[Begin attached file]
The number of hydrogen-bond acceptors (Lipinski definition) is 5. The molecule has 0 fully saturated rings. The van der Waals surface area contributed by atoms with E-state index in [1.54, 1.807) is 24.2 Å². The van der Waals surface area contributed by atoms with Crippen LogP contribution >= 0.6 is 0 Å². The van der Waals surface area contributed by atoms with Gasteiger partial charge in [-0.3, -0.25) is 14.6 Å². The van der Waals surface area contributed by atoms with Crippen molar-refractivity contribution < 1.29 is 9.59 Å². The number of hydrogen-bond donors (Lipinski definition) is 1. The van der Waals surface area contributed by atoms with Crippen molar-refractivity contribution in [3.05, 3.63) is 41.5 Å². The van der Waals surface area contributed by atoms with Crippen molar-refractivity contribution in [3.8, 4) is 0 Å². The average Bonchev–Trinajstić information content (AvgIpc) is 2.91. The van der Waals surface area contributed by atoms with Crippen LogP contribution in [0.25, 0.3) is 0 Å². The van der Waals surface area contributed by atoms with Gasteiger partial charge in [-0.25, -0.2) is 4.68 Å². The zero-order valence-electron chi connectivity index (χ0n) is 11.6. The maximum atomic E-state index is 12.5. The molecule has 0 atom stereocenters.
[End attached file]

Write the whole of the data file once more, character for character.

The number of hydrogen-bond acceptors (Lipinski definition) is 5. The molecule has 0 fully saturated rings. The van der Waals surface area contributed by atoms with E-state index in [1.54, 1.807) is 24.2 Å². The van der Waals surface area contributed by atoms with Crippen LogP contribution >= 0.6 is 0 Å². The van der Waals surface area contributed by atoms with Gasteiger partial charge in [-0.3, -0.25) is 14.6 Å². The van der Waals surface area contributed by atoms with Crippen molar-refractivity contribution < 1.29 is 9.59 Å². The number of hydrogen-bond donors (Lipinski definition) is 1. The van der Waals surface area contributed by atoms with Crippen molar-refractivity contribution in [3.05, 3.63) is 41.5 Å². The van der Waals surface area contributed by atoms with Crippen molar-refractivity contribution in [3.8, 4) is 0 Å². The average Bonchev–Trinajstić information content (AvgIpc) is 2.91. The van der Waals surface area contributed by atoms with Crippen LogP contribution in [0.25, 0.3) is 0 Å². The van der Waals surface area contributed by atoms with Gasteiger partial charge in [-0.25, -0.2) is 4.68 Å². The zero-order valence-electron chi connectivity index (χ0n) is 11.6. The maximum atomic E-state index is 12.5. The molecule has 0 atom stereocenters.